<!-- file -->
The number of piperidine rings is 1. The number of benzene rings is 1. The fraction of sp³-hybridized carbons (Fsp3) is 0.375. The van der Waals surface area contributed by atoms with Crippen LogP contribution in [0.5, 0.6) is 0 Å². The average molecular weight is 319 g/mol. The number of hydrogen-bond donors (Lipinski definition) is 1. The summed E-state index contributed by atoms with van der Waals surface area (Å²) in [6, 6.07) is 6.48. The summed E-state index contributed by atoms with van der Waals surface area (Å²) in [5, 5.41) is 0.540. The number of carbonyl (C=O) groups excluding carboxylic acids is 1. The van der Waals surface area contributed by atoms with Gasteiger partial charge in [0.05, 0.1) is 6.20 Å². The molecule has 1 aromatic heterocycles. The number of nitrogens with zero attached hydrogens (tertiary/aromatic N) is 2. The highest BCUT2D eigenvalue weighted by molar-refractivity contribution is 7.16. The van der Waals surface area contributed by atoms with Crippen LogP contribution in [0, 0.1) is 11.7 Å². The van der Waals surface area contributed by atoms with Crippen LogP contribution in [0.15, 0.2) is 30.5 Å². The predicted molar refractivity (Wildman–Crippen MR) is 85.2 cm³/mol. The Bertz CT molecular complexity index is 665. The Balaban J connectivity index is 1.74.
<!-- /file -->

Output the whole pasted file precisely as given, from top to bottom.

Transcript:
The number of piperidine rings is 1. The number of benzene rings is 1. The fraction of sp³-hybridized carbons (Fsp3) is 0.375. The van der Waals surface area contributed by atoms with Crippen LogP contribution in [0.5, 0.6) is 0 Å². The average molecular weight is 319 g/mol. The number of hydrogen-bond donors (Lipinski definition) is 1. The summed E-state index contributed by atoms with van der Waals surface area (Å²) in [6, 6.07) is 6.48. The summed E-state index contributed by atoms with van der Waals surface area (Å²) in [5, 5.41) is 0.540. The number of carbonyl (C=O) groups excluding carboxylic acids is 1. The van der Waals surface area contributed by atoms with Gasteiger partial charge in [0.05, 0.1) is 6.20 Å². The molecule has 1 aromatic heterocycles. The number of nitrogens with zero attached hydrogens (tertiary/aromatic N) is 2. The highest BCUT2D eigenvalue weighted by molar-refractivity contribution is 7.16. The van der Waals surface area contributed by atoms with Crippen LogP contribution in [0, 0.1) is 11.7 Å². The van der Waals surface area contributed by atoms with Crippen LogP contribution in [0.15, 0.2) is 30.5 Å². The predicted molar refractivity (Wildman–Crippen MR) is 85.2 cm³/mol. The Bertz CT molecular complexity index is 665. The Balaban J connectivity index is 1.74.